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PCOS is recognised as the most common endocrine disorder for women in reproductive years around the world….What does this mean and what is going on?

There is something very scary going on and it needs to be discussed with all young women urgently. Sugar is not only affecting blood sugar, mood swings, energy levels, immune system and weight but it could very well be affecting your fertility. I would like to share one story that is weaving a common, frightening thread amongst women who are looking to a becoming mums. We are seeing in our clinical practice and cleanses, young women who have been told they have PCOS and their story often goes like this…

“I have spent the last ten years trying to NOT get pregnant. What a nightmare trying to figure out the right pill, IUD, daisy, rod, or uncomfortable condom to use to be safe. Eighteen months ago, my partner and decided the time was right to have a bub. After coming off the pill for 8 months and having spotting and no real period, I consulted my GP. After a few blood tests and an ultra sound he told me I had PCOS- Poly Cyctic Ovary Syndrome. He was unsure of the cause, felt I should go on Metfomin, and perhaps see someone at the IVF clinic.  I sobbed all the way home only seeing tiny babies and big pregnant bellies for the next month. I had no idea that PCOS could have something to do with my diet.”

So what does sugar have to do with life altering diagnosis? Excess sugar especially in the form of added processed sugars can lead to too much sugar in the blood caused IR insulin resistance and  DM diabetes mellitus, weight gain, inflammation, hormonal disturbances. Many PCOS women have abnormal glucose metabolism in addition to menstrual fluctuation ovulation, hirsutism, and acne. Diabetes and insulin resistance are easily diagnosed yet the concerns for these as a precursor for PCOS has been under appreciated. Insulin resistance be a very important marker as a risk factor for PCOS. Insulin resistance is something that is easily treatable with diet and lifestyle. We treat and rebalance insulin levels every day in our clinics, programs and cleanses- we go low sugar, slow carbs, clean protein and quality fats. Nothing extreme as extreme dieting does not work and only creates a bounce back with an extra kilo or two.

Poly Cystic Ovary Disease seems like a very scary diagnosis for those hoping to start a family, some women and their partners believe they will never become pregnant. However in a large percentage of young women ‘disease’ is more like a condition that may be improved and rectified with diet and lifestyle. In fact, The National Institutes of Health convened to present and discuss information on PCOS. The proposed should more accurately reflect the condition and Metabolic Reproductive Syndrome is being proposed. That says something when a leading health organisation wants to change the name of a disease so it more accurately reflects the causative factors.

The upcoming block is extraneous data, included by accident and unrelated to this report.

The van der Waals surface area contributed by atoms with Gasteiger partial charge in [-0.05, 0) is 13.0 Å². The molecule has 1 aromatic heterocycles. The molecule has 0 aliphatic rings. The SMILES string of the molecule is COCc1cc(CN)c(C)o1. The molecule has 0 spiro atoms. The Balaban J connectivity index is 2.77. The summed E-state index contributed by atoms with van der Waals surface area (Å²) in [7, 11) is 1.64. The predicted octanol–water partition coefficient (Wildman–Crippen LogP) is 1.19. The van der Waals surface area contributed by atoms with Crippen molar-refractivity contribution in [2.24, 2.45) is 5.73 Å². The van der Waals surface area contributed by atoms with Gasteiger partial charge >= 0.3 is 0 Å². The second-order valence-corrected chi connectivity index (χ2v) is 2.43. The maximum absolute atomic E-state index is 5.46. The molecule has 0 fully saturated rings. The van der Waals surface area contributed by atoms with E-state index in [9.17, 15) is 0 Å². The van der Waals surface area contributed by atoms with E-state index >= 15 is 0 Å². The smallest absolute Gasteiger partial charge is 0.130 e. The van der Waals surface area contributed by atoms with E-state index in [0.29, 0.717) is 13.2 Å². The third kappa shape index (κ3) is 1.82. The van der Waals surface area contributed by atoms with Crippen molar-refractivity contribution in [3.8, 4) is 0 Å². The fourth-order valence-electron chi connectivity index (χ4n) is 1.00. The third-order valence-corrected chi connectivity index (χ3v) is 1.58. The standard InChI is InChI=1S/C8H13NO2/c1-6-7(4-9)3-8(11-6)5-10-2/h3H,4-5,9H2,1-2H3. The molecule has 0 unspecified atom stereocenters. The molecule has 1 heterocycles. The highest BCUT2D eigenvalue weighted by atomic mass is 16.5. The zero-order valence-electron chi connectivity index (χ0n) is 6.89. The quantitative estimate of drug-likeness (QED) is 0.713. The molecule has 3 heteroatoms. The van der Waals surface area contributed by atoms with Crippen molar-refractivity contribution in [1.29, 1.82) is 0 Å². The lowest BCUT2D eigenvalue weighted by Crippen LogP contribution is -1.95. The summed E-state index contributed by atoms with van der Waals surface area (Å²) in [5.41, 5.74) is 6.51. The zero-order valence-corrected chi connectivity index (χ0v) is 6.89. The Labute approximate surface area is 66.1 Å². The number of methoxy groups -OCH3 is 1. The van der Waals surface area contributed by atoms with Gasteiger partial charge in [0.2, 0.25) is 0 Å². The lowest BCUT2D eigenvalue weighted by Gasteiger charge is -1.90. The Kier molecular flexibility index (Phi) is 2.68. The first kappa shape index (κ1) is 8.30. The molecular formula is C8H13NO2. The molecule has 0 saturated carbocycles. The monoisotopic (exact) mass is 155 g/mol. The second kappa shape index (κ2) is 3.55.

Contraception is often the first line management for menstrual abnormalities, hirsutism, acne in PCOS. Clomiphene is used for infertility and metformin for metabolic disturbances.  Modern medicine is wonderful but doesn’t it make sense that a nutrition plan be incorporated with every script for PCOS?

References.
 2015 Dec;21(12):1415-26. doi: 10.4158/EP15748.DSCPT2.
AMERICAN ASSOCIATION OF CLINICAL ENDOCRINOLOGISTS, AMERICAN COLLEGE OF ENDOCRINOLOGY, AND ANDROGEN EXCESS AND PCOS SOCIETY DISEASE STATE CLINICAL REVIEW: GUIDE TO THE BEST PRACTICES IN THE EVALUATION AND TREATMENT OF POLYCYSTIC OVARY SYNDROME – PART 2.
Goodman NFCobin RHFutterweit WGlueck JSLegro RSCarmina EAmerican Association of Clinical Endocrinologists (AACE)American College of Endocrinology (ACE)Androgen Excess and PCOS Society.
. 2011 Mar 15; 2(3): 33–40.
Published online 2011 Mar 15. doi:  10.4239/wjd.v2.i3.33
PMCID: PMC3083905
Assessing and treating insulin resistance in women with polycystic ovarian syndrome

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